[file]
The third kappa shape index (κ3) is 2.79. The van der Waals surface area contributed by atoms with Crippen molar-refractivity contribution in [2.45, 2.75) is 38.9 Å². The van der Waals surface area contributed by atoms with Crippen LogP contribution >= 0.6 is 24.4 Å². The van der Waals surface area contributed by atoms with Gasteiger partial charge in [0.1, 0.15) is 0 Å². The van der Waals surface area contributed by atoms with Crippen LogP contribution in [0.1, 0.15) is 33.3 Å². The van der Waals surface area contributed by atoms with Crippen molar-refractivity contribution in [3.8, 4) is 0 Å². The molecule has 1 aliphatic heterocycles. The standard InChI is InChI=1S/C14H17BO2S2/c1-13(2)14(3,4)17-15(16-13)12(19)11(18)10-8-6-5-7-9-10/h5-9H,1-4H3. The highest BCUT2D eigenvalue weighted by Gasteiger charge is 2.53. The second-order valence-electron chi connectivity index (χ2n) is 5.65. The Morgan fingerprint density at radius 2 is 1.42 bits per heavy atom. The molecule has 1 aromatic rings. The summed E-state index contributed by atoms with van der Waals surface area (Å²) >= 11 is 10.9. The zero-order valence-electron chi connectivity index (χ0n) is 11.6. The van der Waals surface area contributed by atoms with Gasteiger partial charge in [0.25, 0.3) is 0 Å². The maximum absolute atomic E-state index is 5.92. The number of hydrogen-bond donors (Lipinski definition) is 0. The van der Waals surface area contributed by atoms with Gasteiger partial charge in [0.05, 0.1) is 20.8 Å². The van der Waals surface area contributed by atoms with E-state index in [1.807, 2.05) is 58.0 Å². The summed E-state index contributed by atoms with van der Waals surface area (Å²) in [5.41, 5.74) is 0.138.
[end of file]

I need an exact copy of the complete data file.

The third kappa shape index (κ3) is 2.79. The van der Waals surface area contributed by atoms with Crippen molar-refractivity contribution in [2.45, 2.75) is 38.9 Å². The van der Waals surface area contributed by atoms with Crippen LogP contribution >= 0.6 is 24.4 Å². The van der Waals surface area contributed by atoms with Gasteiger partial charge in [0.1, 0.15) is 0 Å². The van der Waals surface area contributed by atoms with Crippen LogP contribution in [0.1, 0.15) is 33.3 Å². The van der Waals surface area contributed by atoms with Crippen molar-refractivity contribution in [3.8, 4) is 0 Å². The molecule has 1 aliphatic heterocycles. The standard InChI is InChI=1S/C14H17BO2S2/c1-13(2)14(3,4)17-15(16-13)12(19)11(18)10-8-6-5-7-9-10/h5-9H,1-4H3. The highest BCUT2D eigenvalue weighted by Gasteiger charge is 2.53. The second-order valence-electron chi connectivity index (χ2n) is 5.65. The Morgan fingerprint density at radius 2 is 1.42 bits per heavy atom. The molecule has 1 aromatic rings. The summed E-state index contributed by atoms with van der Waals surface area (Å²) >= 11 is 10.9. The zero-order valence-electron chi connectivity index (χ0n) is 11.6. The van der Waals surface area contributed by atoms with Gasteiger partial charge in [0.25, 0.3) is 0 Å². The maximum absolute atomic E-state index is 5.92. The number of hydrogen-bond donors (Lipinski definition) is 0. The van der Waals surface area contributed by atoms with Gasteiger partial charge in [0.05, 0.1) is 20.8 Å². The van der Waals surface area contributed by atoms with E-state index in [1.807, 2.05) is 58.0 Å². The summed E-state index contributed by atoms with van der Waals surface area (Å²) in [5.41, 5.74) is 0.138.